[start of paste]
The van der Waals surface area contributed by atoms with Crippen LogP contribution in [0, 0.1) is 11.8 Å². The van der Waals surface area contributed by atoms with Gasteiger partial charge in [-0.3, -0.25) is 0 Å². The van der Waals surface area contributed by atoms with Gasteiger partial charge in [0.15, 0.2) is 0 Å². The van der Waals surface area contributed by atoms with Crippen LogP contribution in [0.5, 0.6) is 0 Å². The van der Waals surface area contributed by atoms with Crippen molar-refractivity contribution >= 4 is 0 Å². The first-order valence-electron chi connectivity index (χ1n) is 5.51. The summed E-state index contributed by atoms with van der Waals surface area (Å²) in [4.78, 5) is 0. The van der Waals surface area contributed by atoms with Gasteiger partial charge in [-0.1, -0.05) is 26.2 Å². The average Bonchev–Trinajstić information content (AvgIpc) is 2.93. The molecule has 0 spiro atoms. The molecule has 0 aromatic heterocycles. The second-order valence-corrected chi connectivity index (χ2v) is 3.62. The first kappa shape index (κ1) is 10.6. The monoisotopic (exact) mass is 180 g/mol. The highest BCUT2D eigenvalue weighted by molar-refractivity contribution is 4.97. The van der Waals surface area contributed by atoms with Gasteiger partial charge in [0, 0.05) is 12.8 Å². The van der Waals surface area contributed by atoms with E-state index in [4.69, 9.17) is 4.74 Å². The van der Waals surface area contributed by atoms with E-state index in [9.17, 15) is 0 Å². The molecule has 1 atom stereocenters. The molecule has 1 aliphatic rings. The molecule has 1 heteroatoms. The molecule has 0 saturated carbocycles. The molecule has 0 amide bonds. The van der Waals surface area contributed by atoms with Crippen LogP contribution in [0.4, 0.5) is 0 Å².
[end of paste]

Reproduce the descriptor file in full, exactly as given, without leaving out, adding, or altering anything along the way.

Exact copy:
The van der Waals surface area contributed by atoms with Crippen LogP contribution in [0, 0.1) is 11.8 Å². The van der Waals surface area contributed by atoms with Gasteiger partial charge in [-0.3, -0.25) is 0 Å². The van der Waals surface area contributed by atoms with Gasteiger partial charge in [0.15, 0.2) is 0 Å². The van der Waals surface area contributed by atoms with Crippen LogP contribution in [0.5, 0.6) is 0 Å². The van der Waals surface area contributed by atoms with Crippen molar-refractivity contribution >= 4 is 0 Å². The first-order valence-electron chi connectivity index (χ1n) is 5.51. The summed E-state index contributed by atoms with van der Waals surface area (Å²) in [4.78, 5) is 0. The van der Waals surface area contributed by atoms with Gasteiger partial charge in [-0.1, -0.05) is 26.2 Å². The average Bonchev–Trinajstić information content (AvgIpc) is 2.93. The molecule has 0 spiro atoms. The molecule has 0 aromatic heterocycles. The second-order valence-corrected chi connectivity index (χ2v) is 3.62. The first kappa shape index (κ1) is 10.6. The monoisotopic (exact) mass is 180 g/mol. The highest BCUT2D eigenvalue weighted by molar-refractivity contribution is 4.97. The van der Waals surface area contributed by atoms with Gasteiger partial charge in [0, 0.05) is 12.8 Å². The van der Waals surface area contributed by atoms with E-state index in [4.69, 9.17) is 4.74 Å². The van der Waals surface area contributed by atoms with E-state index in [9.17, 15) is 0 Å². The molecule has 1 atom stereocenters. The molecule has 1 aliphatic rings. The molecule has 1 heteroatoms. The molecule has 0 saturated carbocycles. The molecule has 0 amide bonds. The van der Waals surface area contributed by atoms with Crippen LogP contribution in [0.4, 0.5) is 0 Å².